There are quite a few steps to go through in the lead-up to a virtual event (in fact, over 40). And before you go live, you’ll want to make sure that you’ve thought of literally everything.
Monthly Archives: June 2015
Offices around the world are made up of various types of people. You’ll generally find a chatterbox, gossiper, noise-maker and workaholic not to mention those that love to call a meeting for literally everything and anything (and don’t get me wrong, we love meetings, but pointless meetings should be avoided at all costs!).
Did you know that the brain consumes roughly 20% of our daily calories and it requires a regular supply of glucose to help us concentrate, remember and learn?
Mental activities will use up a brain’s supply of glucose – meaning the foods we munch on whilst working are crucial to maintaining these glucose levels and thus our thinking power and levels of productivity.
So many online presentations are boring because presenters deliver long lectures with endless PowerPoint slides and a bit of Q&A at the end.
Whereas with online presentation technology, there are plenty of ways to create an interactive presentation, keep your audience engaged, and achieve your presentation goals.
If you’re in an open-plan office, then you might listen to music in a bid to drown out the conversations that are surrounding you.
Gossip and general chit-chat about the most random things that you wouldn’t normally talk about (but for some reason in the office seem like the most interesting topics ever), are great from time-to-time, but some days you just need to get your head down and finish that task you were supposed to complete yesterday.
It’s a tricky situation. As an employer, you hope that your best employees will stay forever. But, realistically, if you’re not promoting them, then it might not be long before they decide to go. Of course, many people are contented in their work, without any prospect of promotion. But, for others, a lack of advancement will certainly have them on the move.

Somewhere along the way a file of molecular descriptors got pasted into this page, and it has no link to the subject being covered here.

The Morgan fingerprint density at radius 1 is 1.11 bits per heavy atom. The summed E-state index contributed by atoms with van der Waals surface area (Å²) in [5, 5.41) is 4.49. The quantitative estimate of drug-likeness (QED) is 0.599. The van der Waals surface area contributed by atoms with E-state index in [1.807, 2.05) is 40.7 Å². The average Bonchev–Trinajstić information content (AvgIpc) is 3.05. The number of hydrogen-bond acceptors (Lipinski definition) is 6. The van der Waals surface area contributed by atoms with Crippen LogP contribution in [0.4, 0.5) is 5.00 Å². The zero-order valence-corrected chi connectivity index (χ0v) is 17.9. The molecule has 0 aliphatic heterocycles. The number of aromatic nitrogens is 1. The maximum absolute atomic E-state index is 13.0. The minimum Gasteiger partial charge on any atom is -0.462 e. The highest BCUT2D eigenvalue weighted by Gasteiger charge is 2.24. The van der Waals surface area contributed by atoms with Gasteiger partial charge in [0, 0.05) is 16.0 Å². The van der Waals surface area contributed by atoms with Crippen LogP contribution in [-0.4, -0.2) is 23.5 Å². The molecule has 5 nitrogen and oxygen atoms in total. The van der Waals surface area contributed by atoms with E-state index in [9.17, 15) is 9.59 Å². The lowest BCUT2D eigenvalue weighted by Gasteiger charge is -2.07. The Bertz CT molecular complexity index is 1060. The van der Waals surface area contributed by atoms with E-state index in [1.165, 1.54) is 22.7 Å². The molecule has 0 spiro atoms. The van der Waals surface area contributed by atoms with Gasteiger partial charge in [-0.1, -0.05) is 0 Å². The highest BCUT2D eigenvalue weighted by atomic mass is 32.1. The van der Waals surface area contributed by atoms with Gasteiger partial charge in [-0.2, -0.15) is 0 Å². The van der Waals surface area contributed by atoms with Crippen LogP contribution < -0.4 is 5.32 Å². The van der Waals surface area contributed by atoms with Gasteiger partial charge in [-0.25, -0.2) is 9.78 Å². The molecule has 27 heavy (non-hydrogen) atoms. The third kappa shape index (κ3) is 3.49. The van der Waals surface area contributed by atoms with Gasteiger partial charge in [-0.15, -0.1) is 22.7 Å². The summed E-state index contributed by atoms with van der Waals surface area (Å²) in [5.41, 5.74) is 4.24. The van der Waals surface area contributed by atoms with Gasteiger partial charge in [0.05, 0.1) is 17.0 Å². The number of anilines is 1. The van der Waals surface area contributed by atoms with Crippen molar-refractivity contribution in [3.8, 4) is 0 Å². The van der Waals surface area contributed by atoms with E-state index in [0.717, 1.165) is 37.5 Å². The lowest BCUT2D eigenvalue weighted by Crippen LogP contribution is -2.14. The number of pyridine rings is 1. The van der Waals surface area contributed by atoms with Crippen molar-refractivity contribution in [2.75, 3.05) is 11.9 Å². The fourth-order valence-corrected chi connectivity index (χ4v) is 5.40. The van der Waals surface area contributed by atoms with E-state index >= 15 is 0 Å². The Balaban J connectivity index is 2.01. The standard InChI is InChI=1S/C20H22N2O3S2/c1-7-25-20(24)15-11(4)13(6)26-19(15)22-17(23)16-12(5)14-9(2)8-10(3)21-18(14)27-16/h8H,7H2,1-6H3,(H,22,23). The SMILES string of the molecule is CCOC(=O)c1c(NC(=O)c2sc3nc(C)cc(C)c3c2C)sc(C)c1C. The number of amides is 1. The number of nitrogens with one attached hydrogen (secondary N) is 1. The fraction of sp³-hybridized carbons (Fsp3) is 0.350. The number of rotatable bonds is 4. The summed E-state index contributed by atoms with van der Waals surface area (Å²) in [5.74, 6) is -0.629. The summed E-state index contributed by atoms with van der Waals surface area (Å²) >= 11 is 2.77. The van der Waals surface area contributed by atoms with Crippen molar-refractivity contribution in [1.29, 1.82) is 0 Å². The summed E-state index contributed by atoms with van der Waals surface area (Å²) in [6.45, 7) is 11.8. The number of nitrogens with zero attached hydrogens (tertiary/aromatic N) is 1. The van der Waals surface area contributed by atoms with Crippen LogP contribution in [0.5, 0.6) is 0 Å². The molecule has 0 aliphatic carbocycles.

We live in the age of information where people hardly have time to hear themselves think clearly, let alone absorb the plethora of instant communication they are bombarded with.
That presents a significant challenge in itself for most speakers when they are called upon at work to impress their colleagues with that all important presentation. Intelligent, busy people who are working extremely hard to meet deadlines and deliver unreasonable targets often find themselves just striving for survival in the cut and thrust or corporate complexity.
By 2025, it’s predicted that Gen Y will make up 75% of the workforce.
This reality is enough to fill many managers with fear and trepidation. Perhaps this is no surprise, with all the hype that surrounds Gen Y in the workforce: from self-centered and entitled to optimists with a genuine desire to help others, this generation has been branded with a staggering number of stereotypes.
If you’re a fan of Harry Potter, you’ll know that at Hogwarts school of witchcraft and wizardry, an enchanted ‘sorting hat’ is used to decide which house each pupil should be in. If only us muggles had such an easy way of judging personality! But with the absence of a sorting hat in the business world, companies have for years relied on psychometric testing. It’s big business, and in the US alone more than 2,500 personality tests exist on the market.
Futurologists are forever trying to anticipate how today’s technologies will shape tomorrow’s working practices. Granted, we’re not at the point where our jobs have been taken over by robots with artificial intelligence, allowing us to enjoy a life of leisure, but communications platforms do allow us to interact and connect in ways we never thought possible. However, for many, the communications revolution hasn’t yet materialised into utopia.